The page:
One of Ryuho Okawa’s latest works, Love for the Future: Building One World of Freedom and Democracy Under God’s Truth, arrives at a crucial moment in history wherein there is great turbulence occurring in the region of the South China Sea. For those unfamiliar with Ryuho Okawa, he is a world teacher who is the founder of Happy Science, a Japanese New Religious Movement, as well as the Happiness Realization Party, a political party with some considerable influence in Japan. Love for the Future, like Okawa himself, is difficult to place into a static category; such is due to the nature of Okawa’s works which combine elements of self-help, political science and spiritualism into one exceedingly unique package.
Love for the Future
Ryuho Okawa presents concise solutions to global issues by way of his unparalleled spiritual ability. With this insight, Okawa urges freedom, democracy and faith to stand as the three pillars to individual happiness and world peace.
Part 1 of Love for the Future is comprised of recent lectures Okawa has given in such diverse places as Germany, Hong Kong and Taiwan, all of which took place in major venues and were packed with thousands of attendees. The lectures in this work emphasize such matters as forgiveness for past mistakes and, more primarily, concern for the future. Okawa speaks critically but lovingly about China and demonstrates that he is an outspoken critic of totalitarianism in whatever form it may take. He advises Taiwan to set a positive example for all of China by promoting the ideals of freedom and democracy and emphasizes the importance of this in order to help divert the possibility of another world war stemming from conflict in the South China Sea.
The topic of racism in the 20th century is likewise approached from an insightful perspective in the lectures, and Okawa makes it clear that racism in all its expressions must be made a thing of the past, while also emphasizing the struggles that persecuted demographics faced and overcame in the previous century, which he describes as a century of racial conflict. Concerning modern times, Okawa writes …
“We now live neither in the age of feudalism nor the age of warring states. That having greater might, military power, and strength enables the weaker to be forced into capitulation, or that might is right, are ideas no longer accepted by modern society. We musn’t overlook this fact.”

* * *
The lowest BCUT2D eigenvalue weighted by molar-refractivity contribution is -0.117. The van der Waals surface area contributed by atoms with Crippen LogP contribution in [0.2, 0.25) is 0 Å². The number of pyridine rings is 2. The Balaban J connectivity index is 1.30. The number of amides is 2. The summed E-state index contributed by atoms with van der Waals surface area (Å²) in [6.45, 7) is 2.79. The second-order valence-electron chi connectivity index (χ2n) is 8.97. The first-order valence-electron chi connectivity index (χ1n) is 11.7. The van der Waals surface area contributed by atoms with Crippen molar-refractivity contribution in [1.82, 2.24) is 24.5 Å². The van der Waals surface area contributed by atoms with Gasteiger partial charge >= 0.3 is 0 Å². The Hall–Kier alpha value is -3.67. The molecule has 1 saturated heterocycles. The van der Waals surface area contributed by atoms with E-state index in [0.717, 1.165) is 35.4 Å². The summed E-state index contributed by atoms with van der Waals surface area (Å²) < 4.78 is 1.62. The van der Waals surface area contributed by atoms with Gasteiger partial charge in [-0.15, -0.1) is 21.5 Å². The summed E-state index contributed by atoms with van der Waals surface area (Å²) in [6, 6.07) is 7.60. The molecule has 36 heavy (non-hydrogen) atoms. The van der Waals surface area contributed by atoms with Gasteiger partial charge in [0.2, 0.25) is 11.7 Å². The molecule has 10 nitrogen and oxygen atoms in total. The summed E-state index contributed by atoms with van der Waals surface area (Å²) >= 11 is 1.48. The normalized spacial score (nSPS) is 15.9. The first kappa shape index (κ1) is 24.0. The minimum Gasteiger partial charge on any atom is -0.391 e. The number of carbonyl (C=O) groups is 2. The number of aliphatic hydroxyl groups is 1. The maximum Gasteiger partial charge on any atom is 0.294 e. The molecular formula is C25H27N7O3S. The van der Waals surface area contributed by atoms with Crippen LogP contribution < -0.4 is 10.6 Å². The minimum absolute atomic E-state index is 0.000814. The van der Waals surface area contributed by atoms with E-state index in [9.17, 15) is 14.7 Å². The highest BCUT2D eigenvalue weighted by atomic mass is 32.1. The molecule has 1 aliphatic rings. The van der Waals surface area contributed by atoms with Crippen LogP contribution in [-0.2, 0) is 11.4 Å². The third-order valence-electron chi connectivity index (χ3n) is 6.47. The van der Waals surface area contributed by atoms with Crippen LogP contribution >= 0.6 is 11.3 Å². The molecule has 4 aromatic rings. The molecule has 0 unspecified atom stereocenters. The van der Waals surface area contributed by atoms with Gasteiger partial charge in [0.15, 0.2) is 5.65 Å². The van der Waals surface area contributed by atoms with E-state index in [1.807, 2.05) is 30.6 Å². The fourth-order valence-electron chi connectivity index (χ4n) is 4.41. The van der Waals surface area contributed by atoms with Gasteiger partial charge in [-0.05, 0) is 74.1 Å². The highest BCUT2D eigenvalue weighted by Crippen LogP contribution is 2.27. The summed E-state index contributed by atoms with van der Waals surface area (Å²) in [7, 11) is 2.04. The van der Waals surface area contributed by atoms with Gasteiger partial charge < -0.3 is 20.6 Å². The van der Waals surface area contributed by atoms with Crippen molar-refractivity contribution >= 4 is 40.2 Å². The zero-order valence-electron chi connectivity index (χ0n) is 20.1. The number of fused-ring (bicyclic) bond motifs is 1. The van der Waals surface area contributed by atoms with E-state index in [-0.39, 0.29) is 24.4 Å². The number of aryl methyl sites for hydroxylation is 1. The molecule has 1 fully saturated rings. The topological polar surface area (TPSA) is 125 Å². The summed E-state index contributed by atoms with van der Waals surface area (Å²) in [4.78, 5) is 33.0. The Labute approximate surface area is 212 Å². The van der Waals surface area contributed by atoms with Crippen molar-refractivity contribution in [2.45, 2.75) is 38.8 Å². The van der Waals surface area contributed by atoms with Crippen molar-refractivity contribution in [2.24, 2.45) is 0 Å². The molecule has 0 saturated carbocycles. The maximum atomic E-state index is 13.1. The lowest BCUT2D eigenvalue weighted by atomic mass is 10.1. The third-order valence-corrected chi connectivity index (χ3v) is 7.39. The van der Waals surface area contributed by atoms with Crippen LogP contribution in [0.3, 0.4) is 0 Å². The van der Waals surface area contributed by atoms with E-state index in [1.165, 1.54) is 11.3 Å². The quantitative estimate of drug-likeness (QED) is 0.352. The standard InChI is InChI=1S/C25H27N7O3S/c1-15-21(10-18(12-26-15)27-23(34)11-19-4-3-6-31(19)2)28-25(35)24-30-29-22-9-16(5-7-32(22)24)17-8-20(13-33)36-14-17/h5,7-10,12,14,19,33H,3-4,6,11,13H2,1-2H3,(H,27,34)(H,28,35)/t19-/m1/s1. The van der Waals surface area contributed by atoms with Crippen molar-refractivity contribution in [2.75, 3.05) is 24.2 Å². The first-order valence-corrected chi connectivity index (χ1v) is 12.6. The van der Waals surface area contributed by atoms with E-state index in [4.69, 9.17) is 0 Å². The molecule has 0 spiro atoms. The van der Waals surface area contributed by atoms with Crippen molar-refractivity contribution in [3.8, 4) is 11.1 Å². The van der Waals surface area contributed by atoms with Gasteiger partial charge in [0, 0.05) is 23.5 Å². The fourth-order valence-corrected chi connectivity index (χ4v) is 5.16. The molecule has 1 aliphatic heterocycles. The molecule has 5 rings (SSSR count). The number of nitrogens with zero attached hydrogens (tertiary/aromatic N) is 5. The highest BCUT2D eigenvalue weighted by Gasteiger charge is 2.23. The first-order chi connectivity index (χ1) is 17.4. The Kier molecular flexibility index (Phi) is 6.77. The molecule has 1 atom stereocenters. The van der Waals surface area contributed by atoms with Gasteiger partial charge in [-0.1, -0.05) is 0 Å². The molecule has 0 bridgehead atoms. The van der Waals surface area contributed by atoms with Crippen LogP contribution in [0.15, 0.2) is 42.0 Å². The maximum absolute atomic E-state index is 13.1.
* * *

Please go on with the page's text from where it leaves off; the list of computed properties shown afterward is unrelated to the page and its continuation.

Such is precisely the advocacy for progress and peace that is needed in our world today, and which Okawa excels at emphasizing to a global audience.
Part 2 of the work involves spiritual interviews with the guardian spirits of Xi jinping, Vladimir Putin, Angela Merkel and Donald Trump. The concept of a spiritual interview is likely to appear unusual and suspect to those unfamiliar with spiritualism but the insights gained are nonetheless very compelling. If one views these interviews in a Jungian fashion, in that Okawa is accessing the collective unconscious of humanity, the wisdom which is imparted in these spiritual interviews may be more easily perceived by the less-spiritually inclined. The insights in the spiritual interviews, no matter one’s personal spiritual beliefs, cast a sense of clear discernment as concerns the agendas of the major political leaders in question by examining their subconscious drives.
The overriding message of Love for the Future is one of engendering peace and prosperity into the future of humanity on a global scale. For the vast majority of us, this is precisely what we want, and Okawa’s vision for the perpetuation of democratic freedom for all nations is both discerning and inspiring.